SOMEONE'S STOLEN MY MEMORY!!!

  emnade 11:39 08 Aug 2006
Locked

Took my PC to an engineer last month re hard drive failure. They fixed the problem by removing one of the 300GB drives (faulty), and setting me up on the remaining good 300GB drive.

Fetched the PC home, all's well. However, since then, PC has been running slower...

Checked system properties to find 1.87GB RAM, when 4GB is installed.

Opened PC, very dusty (18mths old), with two very shiny memory ports where the two x 1GB sticks were a couple of weeks ago.

Long shot, but can anyone tell me if it is possible to identify a before and after reading in computer via BIOS or some other means to prove the chips were there and then removed on a particular day/date??

Don't want to let them get away with this for the principle and the £200 worth of Platinum Corsair sticks removed...

Hopefully

emnade

  Graham. 11:44 08 Aug 2006

Copy of Belarc Advisor languishing somewhere in My Documents?

I would raise the matter first with the engineer.

  mgmcc 11:45 08 Aug 2006

Have you ever run an application such as Belarc Advisor? Its analysis, if you had run it prior to having the PC repaired, would have shown the number of slots and the amount of memory installed in each slot.

  DJsmoothmoney 11:50 08 Aug 2006

If you haven't already tried it then take the RAM out while the computer is off. Then Replace the RAM again and check it is all correctly inserted.

  knockin on 11:51 08 Aug 2006

it's an honest mistake: Graham's suggestion that you ask the engineer is a good one. If he has 'forgotten' to replace your memory sticks, this could give him a good let out to simply apologise anf return them.You could always hint that other people know of their presence in the machine before you brought it in. Sometimes 'softly, softly, works better than challenge. Hope so- good luck

  wee eddie 11:57 08 Aug 2006

The loss of the Memory Sticks will be very difficult to prove unless you have evidence that the sticks were in place when the Engineer received the PC.

As above, I would start with the softly softly approach

  Simsy 12:13 08 Aug 2006

that they may have had to remove the memory in order to remove the duff HDD. Obviously they shouldn't have forgotten to replace it... but it's possible.

I'd assume this is the case and approach them with this scenario in mind.

Good luck,

Regards,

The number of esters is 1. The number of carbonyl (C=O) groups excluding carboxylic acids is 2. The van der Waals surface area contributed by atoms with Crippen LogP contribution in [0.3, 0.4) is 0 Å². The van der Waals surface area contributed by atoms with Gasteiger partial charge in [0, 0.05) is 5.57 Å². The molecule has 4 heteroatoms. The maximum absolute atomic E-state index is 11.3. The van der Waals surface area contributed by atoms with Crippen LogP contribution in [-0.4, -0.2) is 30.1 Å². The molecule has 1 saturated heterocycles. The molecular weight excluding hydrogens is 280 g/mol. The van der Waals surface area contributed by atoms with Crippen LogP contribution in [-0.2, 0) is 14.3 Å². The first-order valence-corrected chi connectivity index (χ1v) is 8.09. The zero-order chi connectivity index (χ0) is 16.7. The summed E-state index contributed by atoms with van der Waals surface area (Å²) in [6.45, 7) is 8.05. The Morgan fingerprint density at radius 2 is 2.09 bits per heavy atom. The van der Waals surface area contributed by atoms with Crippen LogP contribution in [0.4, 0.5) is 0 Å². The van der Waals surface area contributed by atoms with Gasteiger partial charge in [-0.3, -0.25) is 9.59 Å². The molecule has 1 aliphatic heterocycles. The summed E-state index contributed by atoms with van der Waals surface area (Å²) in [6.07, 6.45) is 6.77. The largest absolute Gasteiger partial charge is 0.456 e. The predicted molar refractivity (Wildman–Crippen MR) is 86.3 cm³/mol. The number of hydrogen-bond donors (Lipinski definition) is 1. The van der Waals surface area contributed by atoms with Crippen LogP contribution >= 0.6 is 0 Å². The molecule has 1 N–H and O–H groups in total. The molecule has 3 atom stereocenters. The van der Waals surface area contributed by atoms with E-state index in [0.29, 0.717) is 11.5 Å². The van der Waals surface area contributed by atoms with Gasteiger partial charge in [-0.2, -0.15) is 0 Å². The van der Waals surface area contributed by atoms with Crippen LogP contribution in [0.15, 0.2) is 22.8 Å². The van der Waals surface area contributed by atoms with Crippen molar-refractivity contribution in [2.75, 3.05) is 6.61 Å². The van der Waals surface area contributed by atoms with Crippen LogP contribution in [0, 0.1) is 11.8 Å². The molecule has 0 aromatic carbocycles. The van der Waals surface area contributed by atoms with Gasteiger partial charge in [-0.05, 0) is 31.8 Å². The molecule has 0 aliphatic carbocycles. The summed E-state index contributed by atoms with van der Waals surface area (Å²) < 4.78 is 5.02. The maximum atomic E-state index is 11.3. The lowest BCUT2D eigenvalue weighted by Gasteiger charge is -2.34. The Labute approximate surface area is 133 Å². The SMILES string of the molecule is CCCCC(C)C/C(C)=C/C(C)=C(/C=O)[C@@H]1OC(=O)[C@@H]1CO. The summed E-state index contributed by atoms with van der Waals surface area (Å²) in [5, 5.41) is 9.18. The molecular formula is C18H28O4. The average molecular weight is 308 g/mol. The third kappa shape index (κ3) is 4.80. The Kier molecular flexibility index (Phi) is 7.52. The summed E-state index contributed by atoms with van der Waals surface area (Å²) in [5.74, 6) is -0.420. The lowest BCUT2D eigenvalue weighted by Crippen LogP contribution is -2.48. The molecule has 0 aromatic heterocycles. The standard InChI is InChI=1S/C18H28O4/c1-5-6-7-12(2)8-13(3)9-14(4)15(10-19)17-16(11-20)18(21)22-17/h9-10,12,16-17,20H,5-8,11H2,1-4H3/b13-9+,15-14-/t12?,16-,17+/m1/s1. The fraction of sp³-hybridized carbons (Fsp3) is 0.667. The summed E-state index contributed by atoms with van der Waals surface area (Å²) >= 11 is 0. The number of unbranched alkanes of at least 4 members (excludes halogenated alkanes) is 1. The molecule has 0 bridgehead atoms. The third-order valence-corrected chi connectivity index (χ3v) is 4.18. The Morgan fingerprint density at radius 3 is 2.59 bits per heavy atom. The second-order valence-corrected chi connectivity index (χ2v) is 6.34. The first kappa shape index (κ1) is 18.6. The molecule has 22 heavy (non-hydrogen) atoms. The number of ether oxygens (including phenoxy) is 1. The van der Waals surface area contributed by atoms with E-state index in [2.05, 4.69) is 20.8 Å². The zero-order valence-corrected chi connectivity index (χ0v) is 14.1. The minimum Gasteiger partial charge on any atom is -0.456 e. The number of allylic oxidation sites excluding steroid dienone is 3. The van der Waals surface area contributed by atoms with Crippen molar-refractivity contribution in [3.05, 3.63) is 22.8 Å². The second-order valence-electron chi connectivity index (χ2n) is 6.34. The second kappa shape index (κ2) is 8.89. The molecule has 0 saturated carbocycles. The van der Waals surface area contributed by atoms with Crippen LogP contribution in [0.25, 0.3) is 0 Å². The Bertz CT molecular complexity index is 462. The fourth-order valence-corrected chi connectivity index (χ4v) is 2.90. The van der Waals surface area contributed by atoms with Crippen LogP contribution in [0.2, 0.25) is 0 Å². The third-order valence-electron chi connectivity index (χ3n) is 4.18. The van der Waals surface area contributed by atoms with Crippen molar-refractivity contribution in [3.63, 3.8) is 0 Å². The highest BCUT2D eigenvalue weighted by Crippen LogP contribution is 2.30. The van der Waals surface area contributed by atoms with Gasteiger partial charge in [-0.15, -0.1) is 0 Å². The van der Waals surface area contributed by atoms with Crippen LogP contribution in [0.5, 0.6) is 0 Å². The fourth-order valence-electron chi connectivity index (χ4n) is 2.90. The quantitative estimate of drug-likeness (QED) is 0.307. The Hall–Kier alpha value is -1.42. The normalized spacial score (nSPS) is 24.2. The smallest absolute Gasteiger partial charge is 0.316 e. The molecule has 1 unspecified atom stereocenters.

Simsy

  Forum Editor 17:59 08 Aug 2006

Start by assuming that the RAM was removed in connection with the work, and somebody forgot to replace it.

Suggest exactly that to your engineer, and see what the reaction is.

  emnade 15:39 18 Aug 2006

Ok, I went back and suggested that they had removed and forgotten to replace the memory.

They admitted they had removed the 2GB sticks because it was too much memory for the PC???

They said it was slowing the system down...

My system overview:

AMD Athlon 64 4000+, 4GB Corsair Platinum RAM (now 2GB), 600GB hard disk, XP Pro SP2, 256MB graphics card, 3x 19" monitors, running MS Office Pro, CAD drawing programs, NOD32 a/v, GIANT a/s, photo processing software and a ship full of other high memory/processor consuming programs, usually simultaneously.

I just bought the exact system again for our home office except the processor is now an AMD2 FX62 - 2.8GHz and it runs like a rocket so I don't get the engineers claims but nor do I claim to be a PC engineer...

Are they taking the p***. My new system would initially lay claim to that, but I need a bit more to go on.

Many, many thanks for your kind and wise responses to date.

Regards

Adrian

  beynac 16:52 18 Aug 2006

If they removed them they should, of course, have given them back to you and explained what they had done. Even if they are correct in what they say, they have no right to keep the memory sticks.

  Echo1 17:07 18 Aug 2006

I don't know much about computers (in the technical sense) but having more memory will not slow down your computer - how could it?

Ask them for it back as it's your property. What they have done is dis-honest and surely broke n the law (as in not giving you your property back).

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